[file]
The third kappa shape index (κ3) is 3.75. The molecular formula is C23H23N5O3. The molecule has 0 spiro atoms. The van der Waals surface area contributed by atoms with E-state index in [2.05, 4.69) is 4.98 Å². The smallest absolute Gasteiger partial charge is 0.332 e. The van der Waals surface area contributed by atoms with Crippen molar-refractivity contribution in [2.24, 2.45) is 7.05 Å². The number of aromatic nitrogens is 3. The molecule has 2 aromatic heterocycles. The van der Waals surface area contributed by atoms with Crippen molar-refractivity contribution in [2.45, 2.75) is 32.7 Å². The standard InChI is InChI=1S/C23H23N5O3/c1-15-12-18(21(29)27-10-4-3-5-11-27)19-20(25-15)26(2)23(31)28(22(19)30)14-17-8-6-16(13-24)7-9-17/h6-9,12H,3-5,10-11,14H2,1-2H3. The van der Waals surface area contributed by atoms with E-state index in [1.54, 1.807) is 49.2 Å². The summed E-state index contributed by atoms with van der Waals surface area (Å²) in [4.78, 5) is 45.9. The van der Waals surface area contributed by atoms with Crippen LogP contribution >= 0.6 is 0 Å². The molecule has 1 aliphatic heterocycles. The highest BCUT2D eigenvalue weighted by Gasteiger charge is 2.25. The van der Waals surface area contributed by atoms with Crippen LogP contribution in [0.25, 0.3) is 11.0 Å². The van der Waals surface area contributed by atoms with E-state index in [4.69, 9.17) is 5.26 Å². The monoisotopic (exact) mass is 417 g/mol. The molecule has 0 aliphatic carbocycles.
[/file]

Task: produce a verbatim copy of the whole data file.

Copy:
The third kappa shape index (κ3) is 3.75. The molecular formula is C23H23N5O3. The molecule has 0 spiro atoms. The van der Waals surface area contributed by atoms with E-state index in [2.05, 4.69) is 4.98 Å². The smallest absolute Gasteiger partial charge is 0.332 e. The van der Waals surface area contributed by atoms with Crippen molar-refractivity contribution in [2.24, 2.45) is 7.05 Å². The number of aromatic nitrogens is 3. The molecule has 2 aromatic heterocycles. The van der Waals surface area contributed by atoms with Crippen molar-refractivity contribution in [2.45, 2.75) is 32.7 Å². The standard InChI is InChI=1S/C23H23N5O3/c1-15-12-18(21(29)27-10-4-3-5-11-27)19-20(25-15)26(2)23(31)28(22(19)30)14-17-8-6-16(13-24)7-9-17/h6-9,12H,3-5,10-11,14H2,1-2H3. The van der Waals surface area contributed by atoms with E-state index in [1.54, 1.807) is 49.2 Å². The summed E-state index contributed by atoms with van der Waals surface area (Å²) in [4.78, 5) is 45.9. The van der Waals surface area contributed by atoms with Crippen LogP contribution >= 0.6 is 0 Å². The molecule has 1 aliphatic heterocycles. The highest BCUT2D eigenvalue weighted by Gasteiger charge is 2.25. The van der Waals surface area contributed by atoms with Crippen LogP contribution in [0.25, 0.3) is 11.0 Å². The van der Waals surface area contributed by atoms with E-state index in [4.69, 9.17) is 5.26 Å². The monoisotopic (exact) mass is 417 g/mol. The molecule has 0 aliphatic carbocycles.